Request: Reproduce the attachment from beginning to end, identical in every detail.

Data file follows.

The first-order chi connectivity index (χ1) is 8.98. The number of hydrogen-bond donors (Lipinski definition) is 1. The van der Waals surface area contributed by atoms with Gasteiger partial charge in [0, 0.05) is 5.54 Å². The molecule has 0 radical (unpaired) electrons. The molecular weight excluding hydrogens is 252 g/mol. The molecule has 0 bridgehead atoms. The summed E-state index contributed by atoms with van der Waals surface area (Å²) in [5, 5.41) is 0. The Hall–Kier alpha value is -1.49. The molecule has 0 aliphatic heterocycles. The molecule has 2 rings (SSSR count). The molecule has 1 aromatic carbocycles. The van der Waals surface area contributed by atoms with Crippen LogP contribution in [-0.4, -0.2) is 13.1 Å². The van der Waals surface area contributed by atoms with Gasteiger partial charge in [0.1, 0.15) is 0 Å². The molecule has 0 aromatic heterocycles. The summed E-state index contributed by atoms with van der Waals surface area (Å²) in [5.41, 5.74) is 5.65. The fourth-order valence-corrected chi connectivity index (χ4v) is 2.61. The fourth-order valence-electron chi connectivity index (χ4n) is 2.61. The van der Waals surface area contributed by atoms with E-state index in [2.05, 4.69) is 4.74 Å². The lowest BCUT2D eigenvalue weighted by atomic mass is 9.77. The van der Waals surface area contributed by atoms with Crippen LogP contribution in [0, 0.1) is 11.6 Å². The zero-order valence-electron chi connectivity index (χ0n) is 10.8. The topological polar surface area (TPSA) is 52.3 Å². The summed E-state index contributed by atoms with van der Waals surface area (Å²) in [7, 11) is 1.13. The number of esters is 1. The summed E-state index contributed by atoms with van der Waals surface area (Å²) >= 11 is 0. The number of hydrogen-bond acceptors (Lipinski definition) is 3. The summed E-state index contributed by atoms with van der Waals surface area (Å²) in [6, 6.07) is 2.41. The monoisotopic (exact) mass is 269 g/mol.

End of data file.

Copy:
The first-order chi connectivity index (χ1) is 8.98. The number of hydrogen-bond donors (Lipinski definition) is 1. The van der Waals surface area contributed by atoms with Gasteiger partial charge in [0, 0.05) is 5.54 Å². The molecule has 0 radical (unpaired) electrons. The molecular weight excluding hydrogens is 252 g/mol. The molecule has 0 bridgehead atoms. The summed E-state index contributed by atoms with van der Waals surface area (Å²) in [5, 5.41) is 0. The Hall–Kier alpha value is -1.49. The molecule has 0 aliphatic heterocycles. The molecule has 2 rings (SSSR count). The molecule has 1 aromatic carbocycles. The van der Waals surface area contributed by atoms with Crippen LogP contribution in [-0.4, -0.2) is 13.1 Å². The van der Waals surface area contributed by atoms with Gasteiger partial charge in [0.1, 0.15) is 0 Å². The molecule has 0 aromatic heterocycles. The summed E-state index contributed by atoms with van der Waals surface area (Å²) in [5.41, 5.74) is 5.65. The fourth-order valence-corrected chi connectivity index (χ4v) is 2.61. The fourth-order valence-electron chi connectivity index (χ4n) is 2.61. The van der Waals surface area contributed by atoms with E-state index in [2.05, 4.69) is 4.74 Å². The lowest BCUT2D eigenvalue weighted by atomic mass is 9.77. The van der Waals surface area contributed by atoms with Crippen LogP contribution in [0, 0.1) is 11.6 Å². The zero-order valence-electron chi connectivity index (χ0n) is 10.8. The topological polar surface area (TPSA) is 52.3 Å². The summed E-state index contributed by atoms with van der Waals surface area (Å²) in [7, 11) is 1.13. The number of esters is 1. The summed E-state index contributed by atoms with van der Waals surface area (Å²) >= 11 is 0. The number of hydrogen-bond acceptors (Lipinski definition) is 3. The summed E-state index contributed by atoms with van der Waals surface area (Å²) in [6, 6.07) is 2.41. The monoisotopic (exact) mass is 269 g/mol.